The new Government wants elected Mayors to drive economic growth in the regions. Derby should not fear this form of leadership and the potential economic benefits - including real estate momentum - it could bring, says Stephen Salloway, Managing Director of Salloway Property Consultants.
Last month, Chancellor George Osbourne chose Derby as a strategic post-election venue to announce that the 'Midlands Powerhouse' should be aiming to add £34 billion to its economy. But in an age of austerity how will this be possible? 'Devolution' seems to be the only answer.
The clarity offered by a majority government has given new pace and expanded thought to the process and scale of devolution. It is clear that local politicians need to collaborate in ways rarely seen before in order to create economically fertile regions capable of attracting international investment. But how will the new regional 'powerhouses' benefit the established local economies? From a property point of view, I now have real hope that devolution will lead to decisive intervention in areas such as priority infrastructure and skills investment - adding fuel to our market.
In the past the term 'Mayor' has perhaps been used as a gimmick. To date, outside of London its implementation has ultimately resulted in local responsibilities and budgets moving from a Council's Cabinet to a Mayor's Office. I never saw the point of that in Derby.
However, it has become clear to me the devolved government now proposed has much more substance than a 'Gimmick Mayor'. There could be real benefits for the regional economy and our property industry. I think Derby needs to sign up or risk losing out.
Over recent years Derby has proven its economic resilience and ingenuity. Real estate projects like those delivered with the help of the Derby City Council backed Regeneration Fund, completion of the Inner Ring Road and infrastructure to facilitate the new Infinity Park, welcome as they are, have not been easy wins. But this is no time to bask in the sun; it is time to push on. To compete we will need to look beyond our existing structures, even examining what constitutes 'our' economy.
For our property market, I believe real gains could be made through the devolution of transport and skills budgets. Whilst I accept that this will not be new money, having a devolved ability to prioritise infrastructure projects best able to create an environment for investment in our area would be a major benefit. There could also be budget to intervene on stalled or infrastructure-intensive sites, currently sitting idle as they are low on the national agenda. The Assembly Rooms and Duckworth Square are two obvious examples where locally focused funding could achieve significant improvements for the city.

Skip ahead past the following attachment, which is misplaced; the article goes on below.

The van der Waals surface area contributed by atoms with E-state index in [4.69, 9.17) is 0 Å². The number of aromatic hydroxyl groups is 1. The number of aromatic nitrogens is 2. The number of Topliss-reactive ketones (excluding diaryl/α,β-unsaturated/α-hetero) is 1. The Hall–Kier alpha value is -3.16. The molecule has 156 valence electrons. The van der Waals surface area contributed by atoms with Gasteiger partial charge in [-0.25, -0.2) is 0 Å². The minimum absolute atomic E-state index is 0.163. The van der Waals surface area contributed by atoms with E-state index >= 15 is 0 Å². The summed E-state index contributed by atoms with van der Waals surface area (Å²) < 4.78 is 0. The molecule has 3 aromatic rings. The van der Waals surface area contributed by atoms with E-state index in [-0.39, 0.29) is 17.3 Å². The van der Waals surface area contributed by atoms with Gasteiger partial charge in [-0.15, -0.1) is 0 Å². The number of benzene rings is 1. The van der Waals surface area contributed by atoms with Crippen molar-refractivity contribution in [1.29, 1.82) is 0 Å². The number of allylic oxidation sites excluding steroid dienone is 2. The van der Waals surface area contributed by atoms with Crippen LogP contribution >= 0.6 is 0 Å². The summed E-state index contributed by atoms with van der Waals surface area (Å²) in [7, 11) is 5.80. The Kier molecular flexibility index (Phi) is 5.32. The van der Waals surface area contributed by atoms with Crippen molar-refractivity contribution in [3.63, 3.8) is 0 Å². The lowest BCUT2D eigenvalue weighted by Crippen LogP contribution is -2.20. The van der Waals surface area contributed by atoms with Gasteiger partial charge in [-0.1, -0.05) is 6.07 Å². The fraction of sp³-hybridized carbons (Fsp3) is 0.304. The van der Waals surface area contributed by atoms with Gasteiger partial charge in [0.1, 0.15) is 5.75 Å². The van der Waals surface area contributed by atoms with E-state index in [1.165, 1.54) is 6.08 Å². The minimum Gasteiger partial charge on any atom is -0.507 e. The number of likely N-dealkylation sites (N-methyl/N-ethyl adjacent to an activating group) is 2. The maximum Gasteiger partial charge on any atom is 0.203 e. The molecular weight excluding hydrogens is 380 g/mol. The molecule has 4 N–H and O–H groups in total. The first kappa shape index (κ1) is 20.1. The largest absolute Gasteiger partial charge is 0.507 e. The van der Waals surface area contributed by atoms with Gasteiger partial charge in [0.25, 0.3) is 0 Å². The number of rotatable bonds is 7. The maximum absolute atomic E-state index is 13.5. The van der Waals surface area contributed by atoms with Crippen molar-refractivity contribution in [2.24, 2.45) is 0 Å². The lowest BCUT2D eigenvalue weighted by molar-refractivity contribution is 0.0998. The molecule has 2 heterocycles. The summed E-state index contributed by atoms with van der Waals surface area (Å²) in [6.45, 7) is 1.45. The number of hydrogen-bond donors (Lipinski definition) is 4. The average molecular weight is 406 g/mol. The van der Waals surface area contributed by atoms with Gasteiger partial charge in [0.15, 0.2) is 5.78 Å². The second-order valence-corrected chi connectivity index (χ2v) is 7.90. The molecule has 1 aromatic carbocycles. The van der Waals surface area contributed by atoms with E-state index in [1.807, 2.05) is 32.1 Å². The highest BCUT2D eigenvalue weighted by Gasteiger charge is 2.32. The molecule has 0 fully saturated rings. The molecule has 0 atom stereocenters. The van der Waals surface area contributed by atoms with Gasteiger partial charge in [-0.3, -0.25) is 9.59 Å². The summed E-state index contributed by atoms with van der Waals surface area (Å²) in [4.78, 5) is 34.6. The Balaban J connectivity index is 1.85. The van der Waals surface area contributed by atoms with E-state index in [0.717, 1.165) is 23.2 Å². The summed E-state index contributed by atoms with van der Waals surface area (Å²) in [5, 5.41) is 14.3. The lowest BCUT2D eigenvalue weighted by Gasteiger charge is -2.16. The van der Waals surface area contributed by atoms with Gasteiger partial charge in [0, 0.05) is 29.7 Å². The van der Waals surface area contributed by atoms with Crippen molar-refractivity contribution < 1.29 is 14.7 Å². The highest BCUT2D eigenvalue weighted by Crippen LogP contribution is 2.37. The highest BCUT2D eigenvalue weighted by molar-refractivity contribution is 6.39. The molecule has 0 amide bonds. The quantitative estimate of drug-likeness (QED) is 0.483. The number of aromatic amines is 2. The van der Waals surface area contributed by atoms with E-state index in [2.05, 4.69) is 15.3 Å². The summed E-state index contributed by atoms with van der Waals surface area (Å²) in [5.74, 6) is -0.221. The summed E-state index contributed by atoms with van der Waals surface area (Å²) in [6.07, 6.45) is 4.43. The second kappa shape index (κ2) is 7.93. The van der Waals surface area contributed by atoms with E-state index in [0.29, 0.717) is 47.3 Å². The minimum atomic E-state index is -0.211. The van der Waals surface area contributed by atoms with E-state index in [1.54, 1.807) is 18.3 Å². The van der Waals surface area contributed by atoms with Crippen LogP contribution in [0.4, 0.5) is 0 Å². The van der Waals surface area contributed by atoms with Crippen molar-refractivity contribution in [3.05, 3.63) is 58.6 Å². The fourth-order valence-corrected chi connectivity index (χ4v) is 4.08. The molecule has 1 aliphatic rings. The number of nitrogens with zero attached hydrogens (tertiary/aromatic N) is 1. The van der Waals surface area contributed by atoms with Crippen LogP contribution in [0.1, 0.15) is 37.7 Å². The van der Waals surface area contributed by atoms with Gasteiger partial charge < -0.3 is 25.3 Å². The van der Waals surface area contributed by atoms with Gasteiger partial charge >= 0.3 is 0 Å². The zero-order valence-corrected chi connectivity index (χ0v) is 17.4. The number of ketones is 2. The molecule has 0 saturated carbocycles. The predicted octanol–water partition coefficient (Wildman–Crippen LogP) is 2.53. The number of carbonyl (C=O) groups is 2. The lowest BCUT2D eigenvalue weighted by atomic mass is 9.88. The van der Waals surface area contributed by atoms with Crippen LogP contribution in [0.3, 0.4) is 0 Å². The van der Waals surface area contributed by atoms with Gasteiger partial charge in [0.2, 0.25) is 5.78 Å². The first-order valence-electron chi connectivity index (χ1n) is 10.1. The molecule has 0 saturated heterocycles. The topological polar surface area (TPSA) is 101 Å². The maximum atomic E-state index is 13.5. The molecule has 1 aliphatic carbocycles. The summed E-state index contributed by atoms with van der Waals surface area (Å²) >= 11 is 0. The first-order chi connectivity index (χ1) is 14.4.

The next logical step would be our area retaining the Business Rates income we generate to use on local projects. I have no doubt such intervention - including more support for major employers - will led to self-perpetuating growth in Business Rates revenues and therefore budget for investment. It is only right that an area gets to keep revenues generated when policies succeed.
However, I would go further. Local bureaucracy and austerity-led funding restrictions serve only to slow down important decisions. I believe areas such as of planning should be tackled as part of the devotion offer. Powers allowing capacity for innovative approaches such as a simplified planning guidance - allowing an ability to determine major planning applications more quickly - would drive investment.
In my experience if you build infrastructure, you build business. The role of the public sector's limited funds is to encourage as much private sector investment as possible. In an era of limited public resource why not deshackle more of these funds through a 'can do' administration, with sizable clout and decisive stewardship and greater public/private-sector engagement? When you look at what has been achieved previously with the Derby Regeneration Fund and Derby Enterprise Growth Fund it is clear we could achieve more if we had greater control over budgets.
Derbyshire Councils, as enablers, should continue to explore innovate ways of enabling business to thrive but it must be accepted that this might be as a smaller cog in a bigger regional wheel.
In my view, devolution will be critical to delivering conditions for real estate growth, projects with local emphasis, and providing a supporting network for the private sector to succeed. The Super Mayor may be coming to our city and the one next door... but don't fear.